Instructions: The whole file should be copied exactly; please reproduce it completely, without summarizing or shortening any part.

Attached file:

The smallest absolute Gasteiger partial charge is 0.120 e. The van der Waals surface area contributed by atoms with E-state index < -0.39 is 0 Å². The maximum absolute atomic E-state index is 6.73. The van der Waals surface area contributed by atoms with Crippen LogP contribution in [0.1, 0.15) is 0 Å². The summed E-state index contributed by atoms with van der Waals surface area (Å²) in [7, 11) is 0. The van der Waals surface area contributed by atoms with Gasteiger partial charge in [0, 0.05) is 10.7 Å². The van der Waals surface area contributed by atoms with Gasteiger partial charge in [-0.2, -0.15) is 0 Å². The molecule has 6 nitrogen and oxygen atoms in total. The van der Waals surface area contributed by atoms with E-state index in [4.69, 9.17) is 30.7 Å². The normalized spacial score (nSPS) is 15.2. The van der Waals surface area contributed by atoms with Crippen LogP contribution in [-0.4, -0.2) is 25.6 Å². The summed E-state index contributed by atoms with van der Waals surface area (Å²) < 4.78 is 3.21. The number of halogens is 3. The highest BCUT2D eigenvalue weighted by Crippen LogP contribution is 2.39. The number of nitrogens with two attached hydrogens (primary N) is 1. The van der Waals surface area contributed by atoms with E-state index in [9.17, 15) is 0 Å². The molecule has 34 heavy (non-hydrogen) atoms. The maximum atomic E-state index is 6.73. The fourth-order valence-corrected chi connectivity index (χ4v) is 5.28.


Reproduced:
The smallest absolute Gasteiger partial charge is 0.120 e. The van der Waals surface area contributed by atoms with E-state index < -0.39 is 0 Å². The maximum absolute atomic E-state index is 6.73. The van der Waals surface area contributed by atoms with Crippen LogP contribution in [0.1, 0.15) is 0 Å². The summed E-state index contributed by atoms with van der Waals surface area (Å²) in [7, 11) is 0. The van der Waals surface area contributed by atoms with Gasteiger partial charge in [0, 0.05) is 10.7 Å². The van der Waals surface area contributed by atoms with Gasteiger partial charge in [-0.2, -0.15) is 0 Å². The molecule has 6 nitrogen and oxygen atoms in total. The van der Waals surface area contributed by atoms with E-state index in [4.69, 9.17) is 30.7 Å². The normalized spacial score (nSPS) is 15.2. The van der Waals surface area contributed by atoms with Crippen LogP contribution in [-0.4, -0.2) is 25.6 Å². The summed E-state index contributed by atoms with van der Waals surface area (Å²) < 4.78 is 3.21. The number of halogens is 3. The highest BCUT2D eigenvalue weighted by Crippen LogP contribution is 2.39. The number of nitrogens with two attached hydrogens (primary N) is 1. The van der Waals surface area contributed by atoms with E-state index in [9.17, 15) is 0 Å². The molecule has 34 heavy (non-hydrogen) atoms. The maximum atomic E-state index is 6.73. The fourth-order valence-corrected chi connectivity index (χ4v) is 5.28.